RAM, or random access memory, is a kind of computer memory in which any byte of memory can be accessed without needing to access the previous bytes as well. RAM is a volatile medium for storing digital data, meaning the device needs to be powered on for the RAM to work. DRAM, or Dynamic RAM, is the most widely used RAM that consumers deal with. DDR3 is an example of DRAM.
SRAM, or static RAM, offers better performance than DRAM because DRAM needs to be refreshed periodically when in use, while SRAM does not. However, SRAM is more expensive and less dense than DRAM, so SRAM sizes are orders of magnitude lower than DRAM.
Different Kinds of Memory Explained
The following video explains the different types of memory used in a computer — DRAM, SRAM (such as used in a processor's L2 cache) and NAND flash (e.g. used in an SSD).
Structure and Function
The structures of both types of RAM are responsible for their main characteristics as well as their respective pros and cons. For a technical, in-depth explanation of how DRAM and SRAM work, see this engineering lecture from the University of Virginia.
Dynamic RAM (DRAM)
Each memory cell in a DRAM chip holds one bit of data and is composed of a transistor and a capacitor. The transistor functions as a switch that allows the control circuitry on the memory chip to read the capacitor or change its state, while the capacitor is responsible for holding the bit of data in the form of a 1 or 0.
In terms of function, a capacitor is like a container that stores electrons. When this container is full, it designates a 1, while a container empty of electrons designates a 0. However, capacitors have a leakage that causes them to lose this charge, and as a result, the “container” becomes empty after just a few milliseconds.
Thus, in order for a DRAM chip to work, the CPU or memory controller must recharge the capacitors that are filled with electrons (and therefore indicate a 1) before they discharge in order to retain the data. To do this, the memory controller reads the data and then rewrites it. This is called refreshing and occurs thousands of times per second in a DRAM chip. This is also where the “Dynamic” in Dynamic RAM originates, since it refers to the refreshing necessary to retain the data.
Because of the need to constantly refresh data, which takes time, DRAM is slower.
Static RAM (SRAM)
Static RAM, on the other hand, uses flip-flops, which can be in one of two stable states that the support circuitry can read as either a 1 or a 0. A flip-flop, while requiring six transistors, has the advantage of not needing to be refreshed. The lack of a need to constantly refresh makes SRAM faster than DRAM; however, because SRAM needs more parts and wiring, an SRAM cell takes up more space on a chip than a DRAM cell does. Thus, SRAM is more expensive, not only because there is less memory per chip (less dense) but also because they are harder to manufacture.
Because SRAM does not need to refresh, it is typically faster. The average access time of DRAM is about 60 nanoseconds, while SRAM can give access times as low as 10 nanoseconds.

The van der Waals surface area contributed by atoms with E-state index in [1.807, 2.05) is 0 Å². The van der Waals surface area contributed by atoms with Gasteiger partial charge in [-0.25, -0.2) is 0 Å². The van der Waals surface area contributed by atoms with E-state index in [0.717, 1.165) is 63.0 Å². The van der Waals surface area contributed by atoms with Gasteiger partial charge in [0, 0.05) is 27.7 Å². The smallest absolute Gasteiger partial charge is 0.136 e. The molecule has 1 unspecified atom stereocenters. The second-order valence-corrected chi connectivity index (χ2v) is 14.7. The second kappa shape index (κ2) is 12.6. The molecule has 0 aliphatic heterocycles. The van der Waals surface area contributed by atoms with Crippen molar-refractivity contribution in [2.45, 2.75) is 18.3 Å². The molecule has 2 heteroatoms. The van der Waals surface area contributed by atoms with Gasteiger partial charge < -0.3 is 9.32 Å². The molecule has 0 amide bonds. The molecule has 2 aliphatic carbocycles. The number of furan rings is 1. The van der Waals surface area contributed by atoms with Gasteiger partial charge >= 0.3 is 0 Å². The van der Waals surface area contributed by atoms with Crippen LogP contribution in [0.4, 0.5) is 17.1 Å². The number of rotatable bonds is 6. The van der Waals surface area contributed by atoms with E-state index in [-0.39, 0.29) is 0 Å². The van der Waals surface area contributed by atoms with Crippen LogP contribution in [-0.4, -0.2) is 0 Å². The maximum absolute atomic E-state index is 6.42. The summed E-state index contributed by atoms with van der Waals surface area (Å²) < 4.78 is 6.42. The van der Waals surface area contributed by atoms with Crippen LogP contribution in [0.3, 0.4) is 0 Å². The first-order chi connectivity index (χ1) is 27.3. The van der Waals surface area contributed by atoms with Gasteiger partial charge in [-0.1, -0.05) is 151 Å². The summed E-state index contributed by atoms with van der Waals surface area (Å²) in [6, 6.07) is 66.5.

Capacity and Density
Because of its structure, SRAM needs more transistors than DRAM to store a certain amount of data. While a DRAM module only requires one transistor and one capacitor to store every bit of data, SRAM needs 6 transistors. Since the number of transistors in a memory module determines its capacity, for a similar number of transistors, a DRAM module can have up to 6 times more capacity than an SRAM module.
Typically, an SRAM module consumes less power than a DRAM module. This is because SRAM only requires a small steady current while DRAM requires bursts of power every few milliseconds to refresh. This refresh current is several orders of magnitude greater than the low SRAM standby current. Thus, SRAM is used in most portable and battery-operated equipment.
However, the power consumption of SRAM does depend on the frequency at which it is accessed. When SRAM is used at a slower pace, it draws nearly negligible power while idled. On the other hand, at higher frequencies, SRAM can consume as much power as DRAM.
SRAM is much more expensive than DRAM. A gigabyte of SRAM cache costs around $5000, while a gigabyte of DRAM costs $20-$75. Since SRAM uses flip-flops, which can be made of up to 6 transistors, SRAM needs more transistors to store 1 bit than DRAM does, which only uses a single transistor and capacitor. Thus, for the same amount of memory, SRAM requires a higher number of transistors, which increases the production cost.
Like all RAM, DRAM and SRAM are volatile and therefore cannot be used to store "permanent" data such as operating systems or data files like pictures and spreadsheets.
The most common application of SRAM is to serve as cache for the processor (CPU). In processor specifications, this is listed as L2 cache or L3 cache. SRAM performance is really fast but SRAM is expensive, so typical values of L2 and L3 cache are 1MB to 8MB.
The most common application of DRAM — such as DDR3 — is volatile storage for computers. While not as fast as SRAM, DRAM is still very fast and can connect directly to the CPU bus. Typical sizes of DRAM are about 1 to 2GB in smartphones and tablets, and 4 to 16GB in laptops.
- Lecture 21: Storage - Computer Science at the University of Texas-Austin
- SRAM memory interface to microcontroller in embedded systems - EE Herald
- Wikipedia: Dynamic random-access memory
- Wikipedia: Static random-access memory
- Wikipedia: Memory refresh